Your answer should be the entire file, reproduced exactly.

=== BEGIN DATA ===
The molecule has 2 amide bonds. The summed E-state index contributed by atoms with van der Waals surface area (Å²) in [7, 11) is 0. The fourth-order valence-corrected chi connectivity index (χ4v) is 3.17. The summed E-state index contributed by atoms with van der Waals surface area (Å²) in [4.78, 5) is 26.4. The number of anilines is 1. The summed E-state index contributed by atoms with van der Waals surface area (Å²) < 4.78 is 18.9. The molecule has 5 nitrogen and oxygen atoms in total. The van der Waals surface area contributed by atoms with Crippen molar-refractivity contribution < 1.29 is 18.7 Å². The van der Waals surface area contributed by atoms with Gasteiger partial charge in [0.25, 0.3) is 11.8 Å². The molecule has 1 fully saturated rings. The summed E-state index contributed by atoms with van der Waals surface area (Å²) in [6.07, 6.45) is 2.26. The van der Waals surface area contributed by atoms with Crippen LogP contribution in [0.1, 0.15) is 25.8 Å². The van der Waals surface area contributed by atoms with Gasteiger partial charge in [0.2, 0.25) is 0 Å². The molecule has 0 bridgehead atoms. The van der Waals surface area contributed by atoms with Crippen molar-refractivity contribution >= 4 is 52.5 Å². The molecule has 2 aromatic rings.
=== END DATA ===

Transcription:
The molecule has 2 amide bonds. The summed E-state index contributed by atoms with van der Waals surface area (Å²) in [7, 11) is 0. The fourth-order valence-corrected chi connectivity index (χ4v) is 3.17. The summed E-state index contributed by atoms with van der Waals surface area (Å²) in [4.78, 5) is 26.4. The number of anilines is 1. The summed E-state index contributed by atoms with van der Waals surface area (Å²) < 4.78 is 18.9. The molecule has 5 nitrogen and oxygen atoms in total. The van der Waals surface area contributed by atoms with Crippen molar-refractivity contribution < 1.29 is 18.7 Å². The van der Waals surface area contributed by atoms with Gasteiger partial charge in [0.25, 0.3) is 11.8 Å². The molecule has 1 fully saturated rings. The summed E-state index contributed by atoms with van der Waals surface area (Å²) in [6.07, 6.45) is 2.26. The van der Waals surface area contributed by atoms with Crippen LogP contribution in [0.1, 0.15) is 25.8 Å². The van der Waals surface area contributed by atoms with Gasteiger partial charge in [0.2, 0.25) is 0 Å². The molecule has 0 bridgehead atoms. The van der Waals surface area contributed by atoms with Crippen molar-refractivity contribution >= 4 is 52.5 Å². The molecule has 2 aromatic rings.